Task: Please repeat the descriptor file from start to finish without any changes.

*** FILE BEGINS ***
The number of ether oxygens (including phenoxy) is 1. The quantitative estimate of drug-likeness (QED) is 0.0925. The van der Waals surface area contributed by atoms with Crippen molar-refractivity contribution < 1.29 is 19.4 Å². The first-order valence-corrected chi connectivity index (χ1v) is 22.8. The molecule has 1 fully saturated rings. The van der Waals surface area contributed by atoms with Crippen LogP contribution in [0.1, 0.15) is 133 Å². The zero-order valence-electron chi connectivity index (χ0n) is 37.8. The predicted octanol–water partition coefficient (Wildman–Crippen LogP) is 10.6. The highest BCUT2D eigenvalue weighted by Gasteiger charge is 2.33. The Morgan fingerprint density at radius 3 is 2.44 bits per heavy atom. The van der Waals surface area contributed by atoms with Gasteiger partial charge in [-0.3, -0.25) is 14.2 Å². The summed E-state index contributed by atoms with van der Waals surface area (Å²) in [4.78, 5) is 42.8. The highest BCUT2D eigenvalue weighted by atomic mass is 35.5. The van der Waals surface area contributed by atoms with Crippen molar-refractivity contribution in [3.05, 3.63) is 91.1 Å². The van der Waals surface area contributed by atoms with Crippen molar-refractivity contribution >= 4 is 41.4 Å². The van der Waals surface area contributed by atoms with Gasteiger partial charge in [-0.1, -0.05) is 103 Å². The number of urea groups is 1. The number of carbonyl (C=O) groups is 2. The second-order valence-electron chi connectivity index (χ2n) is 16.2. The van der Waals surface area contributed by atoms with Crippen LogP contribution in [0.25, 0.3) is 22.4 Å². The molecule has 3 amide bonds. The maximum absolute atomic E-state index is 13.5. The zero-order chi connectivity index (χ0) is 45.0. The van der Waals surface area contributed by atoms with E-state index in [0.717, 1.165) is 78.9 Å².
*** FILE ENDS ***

The number of ether oxygens (including phenoxy) is 1. The quantitative estimate of drug-likeness (QED) is 0.0925. The van der Waals surface area contributed by atoms with Crippen molar-refractivity contribution < 1.29 is 19.4 Å². The first-order valence-corrected chi connectivity index (χ1v) is 22.8. The molecule has 1 fully saturated rings. The van der Waals surface area contributed by atoms with Crippen LogP contribution in [0.1, 0.15) is 133 Å². The zero-order valence-electron chi connectivity index (χ0n) is 37.8. The predicted octanol–water partition coefficient (Wildman–Crippen LogP) is 10.6. The highest BCUT2D eigenvalue weighted by Gasteiger charge is 2.33. The Morgan fingerprint density at radius 3 is 2.44 bits per heavy atom. The van der Waals surface area contributed by atoms with Gasteiger partial charge in [-0.3, -0.25) is 14.2 Å². The summed E-state index contributed by atoms with van der Waals surface area (Å²) in [4.78, 5) is 42.8. The highest BCUT2D eigenvalue weighted by atomic mass is 35.5. The van der Waals surface area contributed by atoms with Crippen molar-refractivity contribution in [3.05, 3.63) is 91.1 Å². The van der Waals surface area contributed by atoms with Crippen molar-refractivity contribution >= 4 is 41.4 Å². The van der Waals surface area contributed by atoms with Gasteiger partial charge in [-0.1, -0.05) is 103 Å². The number of urea groups is 1. The number of carbonyl (C=O) groups is 2. The second-order valence-electron chi connectivity index (χ2n) is 16.2. The van der Waals surface area contributed by atoms with Crippen LogP contribution in [0.25, 0.3) is 22.4 Å². The molecule has 3 amide bonds. The maximum absolute atomic E-state index is 13.5. The zero-order chi connectivity index (χ0) is 45.0. The van der Waals surface area contributed by atoms with E-state index in [0.717, 1.165) is 78.9 Å².